How to align brake levers on a road bike
Aligning the brake levers on a road bike is a simple operation, although it does require some basic knowledge.
Those of us who spend many hours on the bike know all too well how annoying it is if something is not perfectly adjusted, and having misaligned brake levers is one of those situations.
The alignment of the brake levers is therefore crucial.
The first thing we have to point out is that the following indications will only be true for those whose left and right sides of the body are exactly symmetrical and, above all, whose arms are approximately the same length. In some cases, it may be necessary to have a higher and a lower brake lever.
This is the main reason why we will never tire of recommending that a professional bike fitter should always adjust your bike.
However, in standard situations, here are the steps and points to consider when aligning the two brake levers.
First, we have to have the two basic tools for this operation: a level and a 5 mm Allen wrench.
We are going to place the bike so that it remains perfectly perpendicular to the ground. If you can, don’t use the kickstand, because it always has a minimum of imbalance. The key is to put the rear wheel between two pieces of furniture to keep it straight.
We recommend protecting the rim with a piece of cloth to avoid scratching it.
With the leveller, which has to be at least as long as the distance between the two handlebar levers, we will have to see if the two levers are positioned at exactly the same height.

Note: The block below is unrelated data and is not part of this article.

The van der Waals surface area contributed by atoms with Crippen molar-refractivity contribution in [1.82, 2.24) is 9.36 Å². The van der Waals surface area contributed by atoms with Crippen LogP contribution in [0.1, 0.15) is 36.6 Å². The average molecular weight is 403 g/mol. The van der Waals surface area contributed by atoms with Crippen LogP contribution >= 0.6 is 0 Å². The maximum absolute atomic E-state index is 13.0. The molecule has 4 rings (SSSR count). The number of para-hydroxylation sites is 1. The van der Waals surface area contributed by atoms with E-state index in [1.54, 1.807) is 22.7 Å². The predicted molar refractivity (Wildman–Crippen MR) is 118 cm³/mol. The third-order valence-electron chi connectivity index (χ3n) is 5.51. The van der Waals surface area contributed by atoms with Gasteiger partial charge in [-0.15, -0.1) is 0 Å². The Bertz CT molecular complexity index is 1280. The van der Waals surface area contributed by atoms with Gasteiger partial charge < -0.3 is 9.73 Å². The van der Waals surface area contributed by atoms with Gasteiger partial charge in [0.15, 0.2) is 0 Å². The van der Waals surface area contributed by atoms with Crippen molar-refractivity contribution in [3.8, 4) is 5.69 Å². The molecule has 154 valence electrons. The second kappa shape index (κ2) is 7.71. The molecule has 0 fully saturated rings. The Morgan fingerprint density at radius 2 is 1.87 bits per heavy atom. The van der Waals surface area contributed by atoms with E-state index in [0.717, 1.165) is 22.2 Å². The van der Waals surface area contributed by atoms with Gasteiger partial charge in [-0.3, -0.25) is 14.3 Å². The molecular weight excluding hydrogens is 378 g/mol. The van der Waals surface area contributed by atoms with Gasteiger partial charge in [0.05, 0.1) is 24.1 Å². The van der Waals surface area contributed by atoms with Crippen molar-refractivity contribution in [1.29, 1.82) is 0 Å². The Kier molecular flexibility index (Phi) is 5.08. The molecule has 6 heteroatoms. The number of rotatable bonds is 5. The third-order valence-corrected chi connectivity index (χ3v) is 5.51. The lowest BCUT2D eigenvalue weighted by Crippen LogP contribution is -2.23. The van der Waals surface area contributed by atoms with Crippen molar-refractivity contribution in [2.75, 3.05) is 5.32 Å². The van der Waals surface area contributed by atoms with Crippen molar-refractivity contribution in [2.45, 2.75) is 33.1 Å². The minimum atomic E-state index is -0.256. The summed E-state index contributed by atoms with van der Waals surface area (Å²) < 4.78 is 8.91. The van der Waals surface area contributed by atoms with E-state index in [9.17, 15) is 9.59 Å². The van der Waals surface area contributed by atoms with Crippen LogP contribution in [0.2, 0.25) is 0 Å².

If the leveller shows a slight difference, we can adjust this difference without having to remove the handlebar tape.
After removing the brake protection, we take the Allen key and proceed to unscrew the screw that fixes the lever. At this point we move the lever slightly to adjust it to the correct height (we raise or lower it depending on whether we move one or the other).
Once done, tighten the screw again and do the leveller test again.
If the leveller indicates that both levers are set to the same height, we’re done. If, on the other hand, the difference remains, repeat the process until the two levers are positioned correctly.
If, on the other hand, the difference between the two levers, after the test in step 2, is too great, it will be necessary to remove the handlebar tape at least up to the height of the lever itself. This way you can move the lever the few millimetres needed, but only when the space between the two levers is minimal.